Ski hill has big potential

Making the purchase of Canyon Ski and Recreation Area work will require deep pockets and an aggressive vision of the parks network in this region.

Making the purchase of Canyon Ski and Recreation Area work will require deep pockets and an aggressive vision of the parks network in this region.

The City of Red Deer and Red Deer County have made a joint conditional offer to purchase the facility, which sits on the escarpment of Red Deer River northeast of the city. Due diligence on the offer will take about 90 days.

The proposed purchase price has not been divulged, but the asking price was $3.1 million when it was put on the market almost a year ago. And that is likely just the beginning of the expenses for the two municipalities.

In the current economic climate, and with a wishlist of recreational facilities piling up for rink-and-pool-starved Central Albertans, the timing of this deal would seem awkward at best.

But sometimes events force revisions to the best of plans. The city’s needs assessment study released last year set recreation and culture priorities over a 25-year period. It was compiled with the help of public surveys and meetings with stakeholders. It now includes the purchase of Canyon, at the recommendation of city staff.

One likely alternative — letting the land be developed for housing — was too unpalatable. It would mean the loss of a significant community resource that could never be restored or replaced.

The owners of Canyon — operators Karl and Lorraine Martinek and other shareholders — have long tried to run a year-round resort, offering trail rides and summer camps on the picturesque 240-acre property. They recognized the potential but couldn’t tap into it the way a well-funded municipality (or two) could.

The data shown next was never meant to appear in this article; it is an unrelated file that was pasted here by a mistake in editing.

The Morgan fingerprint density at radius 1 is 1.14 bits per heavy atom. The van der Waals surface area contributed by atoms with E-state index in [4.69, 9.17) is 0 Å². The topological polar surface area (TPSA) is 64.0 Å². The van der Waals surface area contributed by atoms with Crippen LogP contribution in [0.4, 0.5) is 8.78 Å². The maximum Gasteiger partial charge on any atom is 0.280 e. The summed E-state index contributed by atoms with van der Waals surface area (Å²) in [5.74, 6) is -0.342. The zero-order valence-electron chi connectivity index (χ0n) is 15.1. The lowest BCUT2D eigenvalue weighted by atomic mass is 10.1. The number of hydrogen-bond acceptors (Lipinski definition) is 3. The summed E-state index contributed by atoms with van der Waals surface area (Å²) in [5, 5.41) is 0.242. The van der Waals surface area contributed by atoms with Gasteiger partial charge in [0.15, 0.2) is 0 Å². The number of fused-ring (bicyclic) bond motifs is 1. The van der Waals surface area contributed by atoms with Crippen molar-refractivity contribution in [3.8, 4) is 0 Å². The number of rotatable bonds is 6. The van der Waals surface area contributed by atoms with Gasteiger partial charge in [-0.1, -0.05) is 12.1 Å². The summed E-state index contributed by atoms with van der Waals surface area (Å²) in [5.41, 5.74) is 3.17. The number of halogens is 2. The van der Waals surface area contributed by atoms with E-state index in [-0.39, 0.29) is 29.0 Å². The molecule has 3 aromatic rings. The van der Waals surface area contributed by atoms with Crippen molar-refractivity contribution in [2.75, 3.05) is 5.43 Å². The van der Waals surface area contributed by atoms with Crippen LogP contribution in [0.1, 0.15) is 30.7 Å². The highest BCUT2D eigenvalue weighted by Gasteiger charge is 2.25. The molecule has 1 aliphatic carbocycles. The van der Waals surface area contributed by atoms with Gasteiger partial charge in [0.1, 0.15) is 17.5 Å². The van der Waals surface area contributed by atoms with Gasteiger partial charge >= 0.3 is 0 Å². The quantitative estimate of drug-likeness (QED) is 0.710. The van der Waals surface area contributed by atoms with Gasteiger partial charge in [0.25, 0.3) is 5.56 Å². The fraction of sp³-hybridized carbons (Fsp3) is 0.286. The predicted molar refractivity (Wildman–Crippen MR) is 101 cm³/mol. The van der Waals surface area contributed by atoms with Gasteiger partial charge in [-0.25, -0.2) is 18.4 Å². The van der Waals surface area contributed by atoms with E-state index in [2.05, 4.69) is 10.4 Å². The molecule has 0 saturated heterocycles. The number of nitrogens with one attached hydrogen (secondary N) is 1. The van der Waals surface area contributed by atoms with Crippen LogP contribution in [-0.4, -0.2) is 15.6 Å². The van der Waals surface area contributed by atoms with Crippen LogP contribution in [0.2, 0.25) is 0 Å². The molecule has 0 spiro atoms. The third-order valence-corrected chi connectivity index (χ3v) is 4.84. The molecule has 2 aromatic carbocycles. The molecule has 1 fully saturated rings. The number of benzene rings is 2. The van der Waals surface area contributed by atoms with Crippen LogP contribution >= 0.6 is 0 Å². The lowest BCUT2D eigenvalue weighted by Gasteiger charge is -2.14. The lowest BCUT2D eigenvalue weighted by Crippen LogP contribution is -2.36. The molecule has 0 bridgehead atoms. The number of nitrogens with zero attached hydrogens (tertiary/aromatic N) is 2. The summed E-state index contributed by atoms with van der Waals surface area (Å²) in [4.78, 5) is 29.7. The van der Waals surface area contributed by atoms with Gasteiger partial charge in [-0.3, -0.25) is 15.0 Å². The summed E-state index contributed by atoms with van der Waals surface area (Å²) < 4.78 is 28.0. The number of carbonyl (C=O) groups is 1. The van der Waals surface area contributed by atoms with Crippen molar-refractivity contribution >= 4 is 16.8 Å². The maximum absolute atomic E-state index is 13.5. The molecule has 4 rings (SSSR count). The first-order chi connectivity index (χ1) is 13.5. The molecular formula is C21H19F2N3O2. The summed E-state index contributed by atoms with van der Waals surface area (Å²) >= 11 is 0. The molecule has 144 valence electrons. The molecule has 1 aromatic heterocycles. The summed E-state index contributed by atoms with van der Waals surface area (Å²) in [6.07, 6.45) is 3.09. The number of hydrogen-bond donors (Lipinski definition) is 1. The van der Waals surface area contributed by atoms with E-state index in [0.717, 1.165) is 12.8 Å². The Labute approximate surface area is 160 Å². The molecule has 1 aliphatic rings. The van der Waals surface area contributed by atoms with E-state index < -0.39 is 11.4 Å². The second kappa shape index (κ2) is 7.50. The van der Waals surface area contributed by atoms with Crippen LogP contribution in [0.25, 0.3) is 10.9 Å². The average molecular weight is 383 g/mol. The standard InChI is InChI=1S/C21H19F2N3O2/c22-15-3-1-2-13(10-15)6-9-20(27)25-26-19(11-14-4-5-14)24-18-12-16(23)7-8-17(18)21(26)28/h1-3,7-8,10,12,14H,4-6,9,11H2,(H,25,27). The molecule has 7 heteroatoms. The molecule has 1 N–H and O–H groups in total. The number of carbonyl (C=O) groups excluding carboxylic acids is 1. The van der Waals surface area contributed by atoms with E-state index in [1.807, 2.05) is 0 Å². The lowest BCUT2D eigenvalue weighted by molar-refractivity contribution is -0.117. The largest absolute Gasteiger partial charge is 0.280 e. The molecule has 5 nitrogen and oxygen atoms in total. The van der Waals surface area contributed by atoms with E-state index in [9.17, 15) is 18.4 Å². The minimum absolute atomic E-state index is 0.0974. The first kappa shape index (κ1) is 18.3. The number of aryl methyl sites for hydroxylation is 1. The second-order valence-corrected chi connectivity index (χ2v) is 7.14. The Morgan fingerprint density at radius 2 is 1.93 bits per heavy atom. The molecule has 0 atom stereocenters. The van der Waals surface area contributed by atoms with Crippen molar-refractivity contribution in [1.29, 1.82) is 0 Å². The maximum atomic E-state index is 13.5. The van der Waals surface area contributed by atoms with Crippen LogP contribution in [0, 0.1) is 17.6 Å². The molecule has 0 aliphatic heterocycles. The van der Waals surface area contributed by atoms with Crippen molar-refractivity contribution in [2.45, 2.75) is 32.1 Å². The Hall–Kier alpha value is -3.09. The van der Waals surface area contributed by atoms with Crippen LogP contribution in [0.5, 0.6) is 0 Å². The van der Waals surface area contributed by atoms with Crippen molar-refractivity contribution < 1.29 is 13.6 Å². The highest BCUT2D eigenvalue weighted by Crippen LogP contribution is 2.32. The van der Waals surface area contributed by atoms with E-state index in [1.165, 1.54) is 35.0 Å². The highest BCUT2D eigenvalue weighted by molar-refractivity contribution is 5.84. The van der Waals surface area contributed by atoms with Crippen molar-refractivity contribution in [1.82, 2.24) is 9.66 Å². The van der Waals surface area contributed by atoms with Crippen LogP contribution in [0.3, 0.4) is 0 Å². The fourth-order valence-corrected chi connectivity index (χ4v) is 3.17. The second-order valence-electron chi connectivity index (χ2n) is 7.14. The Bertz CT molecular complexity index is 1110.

So buying Canyon has much larger implications than just buying and operating a ski hill. The land possesses much more potential for Central Albertans seeking year-round outdoors activities. To make it viable long-term, multi-season, several things must happen:

• It should become the northeast destination in the Waskasoo Trail network, extending from Fort Normandeau in the southwest and winding through the county and city.

• The steep road to the lodge at the base of the hill should be restricted to staff use in the winter and a major parking lot should be built at the top of the hill.

• A new lodge at the top of the hill could double as a convention centre, restaurant, outdoor adventure venue, or for a variety of other uses. By locating it at the top of the hill, it would be much more accessible in all weather conditions.

• City development projects have created piles of unneeded earth. That dirt should be used to improve Canyon’s vertical drop, giving it the length needed to host major races.

• Mountain bike trails should be cut through the face of the hill and at least some of the chairlifts retrofitted to carry bikes in the summer.

• A boat launch should be built at the bottom of the escarpment, and the existing parking lot could be used in summer only to handle the growing crowd of people who wish to float down the river.

• The two municipalities involved should partner with school systems in the region and youth and community groups in order to get maximum use out of the facility seven days a week.

• The purchase of Canyon will require a thorough examination, and upgrade, to the complete ski lift system.

None of this is simple or cheap. But buying Canyon just to maintain it doesn’t make sense either.

Its potential must be tapped. The more than 170,000 people who are about to become part owners of the facility should expect no less.

John Stewart is the Advocate’s managing editor.

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